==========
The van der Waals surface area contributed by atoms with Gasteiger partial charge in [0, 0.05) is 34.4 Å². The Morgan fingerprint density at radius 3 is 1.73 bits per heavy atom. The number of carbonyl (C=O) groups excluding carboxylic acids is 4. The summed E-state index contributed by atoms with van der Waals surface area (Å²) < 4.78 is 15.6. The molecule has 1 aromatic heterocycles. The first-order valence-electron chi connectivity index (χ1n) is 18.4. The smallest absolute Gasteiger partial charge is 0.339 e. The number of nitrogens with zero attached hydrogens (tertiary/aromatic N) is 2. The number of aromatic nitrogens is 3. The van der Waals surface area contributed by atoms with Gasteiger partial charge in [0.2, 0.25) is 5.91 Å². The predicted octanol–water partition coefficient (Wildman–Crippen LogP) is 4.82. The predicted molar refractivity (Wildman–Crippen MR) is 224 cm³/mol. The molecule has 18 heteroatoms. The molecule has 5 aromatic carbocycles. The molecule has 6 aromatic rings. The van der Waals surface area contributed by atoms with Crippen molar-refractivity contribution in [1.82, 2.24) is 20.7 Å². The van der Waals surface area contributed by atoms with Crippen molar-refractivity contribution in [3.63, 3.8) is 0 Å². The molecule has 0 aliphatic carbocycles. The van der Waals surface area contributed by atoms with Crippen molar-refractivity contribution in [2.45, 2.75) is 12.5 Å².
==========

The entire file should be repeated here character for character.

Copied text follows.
The van der Waals surface area contributed by atoms with Gasteiger partial charge in [0, 0.05) is 34.4 Å². The Morgan fingerprint density at radius 3 is 1.73 bits per heavy atom. The number of carbonyl (C=O) groups excluding carboxylic acids is 4. The summed E-state index contributed by atoms with van der Waals surface area (Å²) < 4.78 is 15.6. The molecule has 1 aromatic heterocycles. The first-order valence-electron chi connectivity index (χ1n) is 18.4. The smallest absolute Gasteiger partial charge is 0.339 e. The number of nitrogens with zero attached hydrogens (tertiary/aromatic N) is 2. The number of aromatic nitrogens is 3. The van der Waals surface area contributed by atoms with Gasteiger partial charge in [0.2, 0.25) is 5.91 Å². The predicted octanol–water partition coefficient (Wildman–Crippen LogP) is 4.82. The predicted molar refractivity (Wildman–Crippen MR) is 224 cm³/mol. The molecule has 18 heteroatoms. The molecule has 5 aromatic carbocycles. The molecule has 6 aromatic rings. The van der Waals surface area contributed by atoms with Crippen molar-refractivity contribution in [1.82, 2.24) is 20.7 Å². The van der Waals surface area contributed by atoms with Crippen molar-refractivity contribution in [3.63, 3.8) is 0 Å². The molecule has 0 aliphatic carbocycles. The van der Waals surface area contributed by atoms with Crippen molar-refractivity contribution in [2.45, 2.75) is 12.5 Å².